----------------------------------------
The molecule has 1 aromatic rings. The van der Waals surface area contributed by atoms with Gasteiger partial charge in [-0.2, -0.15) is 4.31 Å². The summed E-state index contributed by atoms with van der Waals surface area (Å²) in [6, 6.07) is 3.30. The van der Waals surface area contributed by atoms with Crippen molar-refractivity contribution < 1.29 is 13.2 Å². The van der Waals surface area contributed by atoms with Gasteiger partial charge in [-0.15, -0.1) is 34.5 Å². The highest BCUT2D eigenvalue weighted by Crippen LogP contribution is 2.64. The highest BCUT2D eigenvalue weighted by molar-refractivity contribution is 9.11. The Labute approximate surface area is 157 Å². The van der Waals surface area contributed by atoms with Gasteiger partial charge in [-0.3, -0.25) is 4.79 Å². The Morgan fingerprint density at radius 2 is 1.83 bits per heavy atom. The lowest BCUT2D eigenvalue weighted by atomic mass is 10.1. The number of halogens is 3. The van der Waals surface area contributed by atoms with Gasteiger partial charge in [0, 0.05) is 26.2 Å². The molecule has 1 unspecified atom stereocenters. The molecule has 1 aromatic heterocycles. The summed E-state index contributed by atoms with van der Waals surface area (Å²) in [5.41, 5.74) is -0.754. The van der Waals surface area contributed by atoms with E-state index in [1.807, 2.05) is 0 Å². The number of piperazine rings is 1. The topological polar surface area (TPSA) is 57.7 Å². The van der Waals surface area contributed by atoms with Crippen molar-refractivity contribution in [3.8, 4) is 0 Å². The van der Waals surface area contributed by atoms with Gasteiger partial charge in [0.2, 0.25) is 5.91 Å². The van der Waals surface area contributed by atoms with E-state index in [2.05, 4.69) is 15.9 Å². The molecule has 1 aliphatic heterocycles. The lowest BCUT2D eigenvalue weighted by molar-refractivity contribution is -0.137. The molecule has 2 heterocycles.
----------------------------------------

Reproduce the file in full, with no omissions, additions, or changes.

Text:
The molecule has 1 aromatic rings. The van der Waals surface area contributed by atoms with Gasteiger partial charge in [-0.2, -0.15) is 4.31 Å². The summed E-state index contributed by atoms with van der Waals surface area (Å²) in [6, 6.07) is 3.30. The van der Waals surface area contributed by atoms with Crippen molar-refractivity contribution < 1.29 is 13.2 Å². The van der Waals surface area contributed by atoms with Gasteiger partial charge in [-0.15, -0.1) is 34.5 Å². The highest BCUT2D eigenvalue weighted by Crippen LogP contribution is 2.64. The highest BCUT2D eigenvalue weighted by molar-refractivity contribution is 9.11. The Labute approximate surface area is 157 Å². The van der Waals surface area contributed by atoms with Gasteiger partial charge in [-0.3, -0.25) is 4.79 Å². The Morgan fingerprint density at radius 2 is 1.83 bits per heavy atom. The lowest BCUT2D eigenvalue weighted by atomic mass is 10.1. The number of halogens is 3. The van der Waals surface area contributed by atoms with Gasteiger partial charge in [0, 0.05) is 26.2 Å². The molecule has 1 unspecified atom stereocenters. The molecule has 1 aromatic heterocycles. The summed E-state index contributed by atoms with van der Waals surface area (Å²) in [5.41, 5.74) is -0.754. The van der Waals surface area contributed by atoms with E-state index in [1.807, 2.05) is 0 Å². The number of piperazine rings is 1. The topological polar surface area (TPSA) is 57.7 Å². The van der Waals surface area contributed by atoms with Crippen molar-refractivity contribution in [3.8, 4) is 0 Å². The van der Waals surface area contributed by atoms with Gasteiger partial charge in [0.2, 0.25) is 5.91 Å². The van der Waals surface area contributed by atoms with E-state index in [2.05, 4.69) is 15.9 Å². The molecule has 1 aliphatic heterocycles. The lowest BCUT2D eigenvalue weighted by molar-refractivity contribution is -0.137. The molecule has 2 heterocycles.